Purpose – To investigate whether investor interest in climate issues affects the carbon behavior of the corporations in which they may invest (target corporations).
Methodology/approach – We developed the Finance and Climate Database, merging data on ownership, carbon disclosure, and investor climate interest from several sources, with 30,840 shareholder unit observations. We supplemented analysis of this with interviews.
Findings – Climate-interested investors (CIIs) account for well over a third of the ownership of the world’s very large corporations. More activist CIIs may make a difference to carbon behavior of target corporations where their shareholdings are large enough to enable them to exert power, at or above around 1.5 percent of a target company’s shares. Share price volatility also strongly affects carbon behavior, and the balance of power in investment presently favors the short term over the long term.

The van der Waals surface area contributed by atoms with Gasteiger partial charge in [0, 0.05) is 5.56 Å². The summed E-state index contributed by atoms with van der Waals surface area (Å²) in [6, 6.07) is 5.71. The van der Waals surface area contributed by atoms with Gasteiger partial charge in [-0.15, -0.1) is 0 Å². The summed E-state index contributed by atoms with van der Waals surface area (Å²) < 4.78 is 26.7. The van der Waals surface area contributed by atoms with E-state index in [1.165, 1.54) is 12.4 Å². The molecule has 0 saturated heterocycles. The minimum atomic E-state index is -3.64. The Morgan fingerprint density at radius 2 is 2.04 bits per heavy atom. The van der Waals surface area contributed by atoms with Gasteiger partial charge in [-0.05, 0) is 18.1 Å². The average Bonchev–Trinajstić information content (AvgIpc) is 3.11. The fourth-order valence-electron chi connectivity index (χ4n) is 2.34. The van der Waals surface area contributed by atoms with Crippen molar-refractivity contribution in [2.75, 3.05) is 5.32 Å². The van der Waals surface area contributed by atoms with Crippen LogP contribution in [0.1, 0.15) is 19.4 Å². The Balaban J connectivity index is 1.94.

Research limitations/implications – More precise proxies for carbon interest and carbon behavior would benefit future research.
Social implications – There is potential for far greater influence by individual CIIs. The most important factor in shifting the balance of power from the short term to the long term would be global agreement on a carbon pricing system.
Originality/value of chapter – This is the first time such a database has been developed or used for this purpose.
Our thanks to the Centre for Work, Organisation and Wellbeing and the Asia Pacific Centre for Sustainable Enterprise (APCSE) at Griffith University for financial support, to Rosie Mackenzie, Maia Kutner, and Colette Smith-Strong for help in providing access to relevant databases, to Peter Odhlambo, Andy Ang, and Robin Trotter for research assistance and to Heather Peetz for editing.
Peetz, D. and Murray, G. (2013), "Financialization of corporate ownership and implications for the potential for climate action", Institutional Investors’ Power to Change Corporate Behavior: International Perspectives (Critical Studies on Corporate Responsibility, Governance and Sustainability, Vol. 5), Emerald Group Publishing Limited, Bingley, pp. 99-125. https://doi.org/10.1108/S2043-9059(2013)0000005013
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